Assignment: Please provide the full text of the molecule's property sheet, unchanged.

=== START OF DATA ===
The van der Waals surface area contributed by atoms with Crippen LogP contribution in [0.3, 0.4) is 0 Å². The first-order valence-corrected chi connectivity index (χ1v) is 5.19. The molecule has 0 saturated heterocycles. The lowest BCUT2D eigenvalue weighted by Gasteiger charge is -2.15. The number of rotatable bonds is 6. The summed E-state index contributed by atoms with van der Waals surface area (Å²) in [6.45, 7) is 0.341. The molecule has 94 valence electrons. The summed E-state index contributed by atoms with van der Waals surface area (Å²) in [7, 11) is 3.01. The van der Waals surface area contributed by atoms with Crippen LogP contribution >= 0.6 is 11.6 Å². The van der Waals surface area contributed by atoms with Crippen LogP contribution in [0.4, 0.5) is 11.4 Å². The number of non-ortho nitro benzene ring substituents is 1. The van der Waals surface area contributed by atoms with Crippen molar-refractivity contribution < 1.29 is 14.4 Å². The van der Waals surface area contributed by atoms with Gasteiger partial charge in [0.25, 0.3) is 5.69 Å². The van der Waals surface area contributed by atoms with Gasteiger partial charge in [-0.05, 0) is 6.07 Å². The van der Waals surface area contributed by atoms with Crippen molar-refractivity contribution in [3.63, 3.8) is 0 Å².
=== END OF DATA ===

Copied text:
The van der Waals surface area contributed by atoms with Crippen LogP contribution in [0.3, 0.4) is 0 Å². The first-order valence-corrected chi connectivity index (χ1v) is 5.19. The molecule has 0 saturated heterocycles. The lowest BCUT2D eigenvalue weighted by Gasteiger charge is -2.15. The number of rotatable bonds is 6. The summed E-state index contributed by atoms with van der Waals surface area (Å²) in [6.45, 7) is 0.341. The molecule has 94 valence electrons. The summed E-state index contributed by atoms with van der Waals surface area (Å²) in [7, 11) is 3.01. The van der Waals surface area contributed by atoms with Crippen LogP contribution >= 0.6 is 11.6 Å². The van der Waals surface area contributed by atoms with Crippen LogP contribution in [0.4, 0.5) is 11.4 Å². The number of non-ortho nitro benzene ring substituents is 1. The van der Waals surface area contributed by atoms with Crippen molar-refractivity contribution < 1.29 is 14.4 Å². The van der Waals surface area contributed by atoms with Gasteiger partial charge in [0.25, 0.3) is 5.69 Å². The van der Waals surface area contributed by atoms with Gasteiger partial charge in [-0.05, 0) is 6.07 Å². The van der Waals surface area contributed by atoms with Crippen molar-refractivity contribution in [3.63, 3.8) is 0 Å².